Garcia River Forest Fact Sheet
Garcia River Forest. Photo by Chris Kelly/The Conservation Fund.
- The 23,780-acre Garcia River Forest is in the heart of the Redwood region of California’s North Coast, just 100 miles from San Francisco in Mendocino County. The forest comprises one-third of the watershed of Garcia River and contains a magnificent expanse of redwoods and Douglas firs.
- Garcia River is recognized by the California Department of Fish and Game as a high priority for protection and recovery of the state—and federal—listed coho salmon and steelhead trout. The property also supports Northern spotted owl and numerous other rare plants and animals.
- The purchase of Garcia River Forest in 2004 established the first large nonprofit-owned working forest in California. Today, we continue to sustainably manage this working forest. The Nature Conservancy scientists, who assisted in developing the forest’s management plan, conduct forest-carbon research and monitor biodiversity conservation on the property.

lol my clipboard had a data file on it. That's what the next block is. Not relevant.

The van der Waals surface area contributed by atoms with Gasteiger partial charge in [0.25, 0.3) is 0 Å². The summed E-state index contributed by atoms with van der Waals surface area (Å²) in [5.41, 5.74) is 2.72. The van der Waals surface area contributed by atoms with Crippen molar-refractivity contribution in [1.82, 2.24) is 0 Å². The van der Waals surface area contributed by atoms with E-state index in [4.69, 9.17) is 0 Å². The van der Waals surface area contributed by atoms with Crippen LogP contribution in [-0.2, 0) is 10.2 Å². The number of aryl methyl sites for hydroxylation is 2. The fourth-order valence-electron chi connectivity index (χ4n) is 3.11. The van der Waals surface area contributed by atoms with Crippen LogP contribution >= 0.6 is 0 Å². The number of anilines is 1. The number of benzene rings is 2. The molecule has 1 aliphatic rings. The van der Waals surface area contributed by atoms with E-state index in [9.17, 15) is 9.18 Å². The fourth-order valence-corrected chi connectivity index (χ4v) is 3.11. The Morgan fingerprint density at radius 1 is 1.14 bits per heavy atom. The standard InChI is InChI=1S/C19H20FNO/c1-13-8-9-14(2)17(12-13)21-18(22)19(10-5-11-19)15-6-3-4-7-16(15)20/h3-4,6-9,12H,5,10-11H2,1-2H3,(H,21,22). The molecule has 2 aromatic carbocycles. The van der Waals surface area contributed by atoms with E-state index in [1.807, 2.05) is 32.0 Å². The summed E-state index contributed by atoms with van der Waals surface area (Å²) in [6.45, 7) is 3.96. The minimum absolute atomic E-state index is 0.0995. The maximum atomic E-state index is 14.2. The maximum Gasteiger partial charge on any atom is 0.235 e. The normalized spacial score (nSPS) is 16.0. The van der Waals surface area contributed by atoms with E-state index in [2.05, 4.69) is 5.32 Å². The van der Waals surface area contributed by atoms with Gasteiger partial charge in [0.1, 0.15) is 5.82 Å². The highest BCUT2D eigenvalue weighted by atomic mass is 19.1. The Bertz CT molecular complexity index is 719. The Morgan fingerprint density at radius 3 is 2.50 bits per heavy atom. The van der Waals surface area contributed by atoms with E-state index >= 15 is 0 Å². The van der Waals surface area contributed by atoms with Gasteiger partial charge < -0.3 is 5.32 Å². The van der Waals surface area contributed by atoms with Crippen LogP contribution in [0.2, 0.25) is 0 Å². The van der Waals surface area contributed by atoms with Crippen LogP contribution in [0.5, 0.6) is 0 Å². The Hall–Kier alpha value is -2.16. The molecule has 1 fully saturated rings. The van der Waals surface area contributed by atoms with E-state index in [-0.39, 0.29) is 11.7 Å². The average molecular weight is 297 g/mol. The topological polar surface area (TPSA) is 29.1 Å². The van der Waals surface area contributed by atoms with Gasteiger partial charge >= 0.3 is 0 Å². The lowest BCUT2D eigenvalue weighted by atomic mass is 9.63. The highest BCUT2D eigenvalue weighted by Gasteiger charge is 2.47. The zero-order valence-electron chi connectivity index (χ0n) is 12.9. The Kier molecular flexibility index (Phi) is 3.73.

- The redwood forest type that dominates Garcia River is remarkably resilient and productive: Redwood trees sprout from stumps, there are few pests or diseases and the forest can produce lumber that is uniquely beautiful, durable and valuable.
- Like most large timbered properties, Garcia River Forest was owned by a succession of timber companies. This history of intensive industrial timber management left a legacy of depleted inventories of merchantable timber, a network of fragile roads on steep slopes of eroding soils and miles of spawning habitat for salmon and steelhead clogged with sediments.
- In February 2008, the Garcia River Forest became one of the first forests—and the largest—to receive verification as a source of greenhouse gas reductions under the protocols of the Climate Action Reserve.